Kinder Morgan: Vancouver’s fate in the rush for black gold

Starting in September 2012, Texas-based pipeline giant Kinder Morgan will begin public consultations for an estimated $4 billion expansion of its Trans Mountain pipeline from Alberta’s oil sands in Edmonton to Metro Vancouver. The company plans to more than double the capacity of the pipeline by 2017. The project rivals Enbridge’s Northern Gateway pipeline, which aims to export oil sands crude through the Great Bear Rainforest. With the benefit of an existing right-of-way, could Kinder Morgan succeed in making Vancouver the first major artery of oil sands expansion on the West Coast? Or will the company's record of oil spills tar up its plans?

 

This is the conclusion of a five part series, Southern Gateway: An American pipeline giant's plans for Vancouver.

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“If Kinder Morgan could expand capacity by upgrading the pipeline's pumping power similar to Northern Gateway, the daily supply reaching Burnaby could be 1.1 million barrels a day ...," Allan wrote. "This could significantly raise the volume of tanker traffic in Burrard Inlet beyond the anticipated one tanker a day. Under an expanded capacity destined for marine export, the traffic volume could reach 475 crude oil tankers a year. 

“Coupled with Northern Gateway's 340 [tankers], this represents 815 crude oil tankers a year transiting BC coastal waters.”

It’s not a far fetched scenario. 

In 2007, Kinder Morgan added ten new pump stations and boosted the pipeline’s capacity by 35,000 barrels per day. The incremental expansion took place just three months before their subsidiary helped trigger the largest oil spill in Vancouver’s history. A 30-metre black geyser coated the seaside suburb of Burnaby’s Inlet Drive with 224,000 litres of oil sands crude, as a result of human error.

Tyranny of small decisions

There’s a theory that’s been floating around since the 1960s that’s so versatile that it has been used by economists to explain market failure and  by biologists to critique the practice of medicine. It’s called the tyranny of small decisions” and describes what we lose when we fail to see a holistic vision and only make decisions about the things that are right in front of us. After inumerable small decisions, the result is one big decision that no one really meant to make.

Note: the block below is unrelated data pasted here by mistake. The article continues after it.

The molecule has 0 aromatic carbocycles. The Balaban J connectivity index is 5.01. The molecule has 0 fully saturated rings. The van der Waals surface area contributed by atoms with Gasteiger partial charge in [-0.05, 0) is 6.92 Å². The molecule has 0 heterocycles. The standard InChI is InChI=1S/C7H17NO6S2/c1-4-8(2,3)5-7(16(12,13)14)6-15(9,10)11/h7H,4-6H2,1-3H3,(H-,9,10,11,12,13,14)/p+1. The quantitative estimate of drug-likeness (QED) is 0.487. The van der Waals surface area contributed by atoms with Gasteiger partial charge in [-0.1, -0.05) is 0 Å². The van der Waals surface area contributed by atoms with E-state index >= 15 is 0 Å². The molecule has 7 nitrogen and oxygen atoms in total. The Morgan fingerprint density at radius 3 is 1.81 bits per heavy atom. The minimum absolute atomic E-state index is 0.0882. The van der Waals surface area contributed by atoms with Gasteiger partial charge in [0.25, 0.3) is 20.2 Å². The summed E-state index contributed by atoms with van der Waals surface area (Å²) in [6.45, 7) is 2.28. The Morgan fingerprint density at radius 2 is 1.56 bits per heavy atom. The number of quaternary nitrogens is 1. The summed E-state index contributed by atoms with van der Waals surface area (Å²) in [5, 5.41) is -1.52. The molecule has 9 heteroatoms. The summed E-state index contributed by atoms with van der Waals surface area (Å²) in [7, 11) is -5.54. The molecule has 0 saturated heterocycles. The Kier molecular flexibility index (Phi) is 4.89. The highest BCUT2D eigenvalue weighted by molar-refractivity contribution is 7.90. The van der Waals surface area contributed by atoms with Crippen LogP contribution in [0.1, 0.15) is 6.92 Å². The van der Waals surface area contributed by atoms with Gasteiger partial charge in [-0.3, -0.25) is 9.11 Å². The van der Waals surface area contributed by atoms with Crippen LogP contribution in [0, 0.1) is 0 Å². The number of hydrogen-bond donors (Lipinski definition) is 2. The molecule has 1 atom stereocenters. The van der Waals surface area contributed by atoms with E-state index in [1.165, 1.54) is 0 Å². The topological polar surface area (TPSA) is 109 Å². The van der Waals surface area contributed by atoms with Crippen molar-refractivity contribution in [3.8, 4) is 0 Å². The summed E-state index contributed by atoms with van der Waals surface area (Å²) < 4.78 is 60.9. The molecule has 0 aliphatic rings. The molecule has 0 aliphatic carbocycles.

Biologist William E. Odum, wrote in 1982 that a tyranny of small decisions governs the environment with disastrous consequences. An example he provides is the loss of wetlands on the eastern coast of the United States.

“No one purposely planned to destroy almost 50 per cent of the existing marshland along the coasts of Connecticut and Massachusetts. In fact, if the public had been asked whether coastal wetlands should be preserved or converted to some other use, preservation would probably have been supported.

“Each endangered species owes its special status to a tyranny of small decisions," Odum wrote.

A kind of series of small mistakes.

Allan wrote an open letter to premier Christy Clark in April, asking her to avoid making one of those small mistakes with big consequences.

When it comes to Kinder Morgan's expansion, she wants the premier to avoid what she sees as Godron Campbell's mistake: signing away the province's right to do an environmental assessment for Enbridge’s Northern Gateway pipelines under the Environmental Assessment Equivalency Agreement

Allan also wants to make sure that the NEB takes into account the full impact of their proposed expansion, including any possibilities for incremental expansion.

Otherwise, if decisions about Kinder Morgan’s plans remain siloed and assessed in piecemeal then a series of small decisions could be paving the way for something huge. 

A series of small mistakes

At the BC Provincial Court on November 10, 2011, a number of men in suits filed in to hear Provincial Court Judge C. Bagnall sentence the companies responsible for the 2007 Burnaby oil spill. 

Bagnall peered down through her glasses as she speedily read through a detailed recap of the events leading up to and coming out of the oil spill. 

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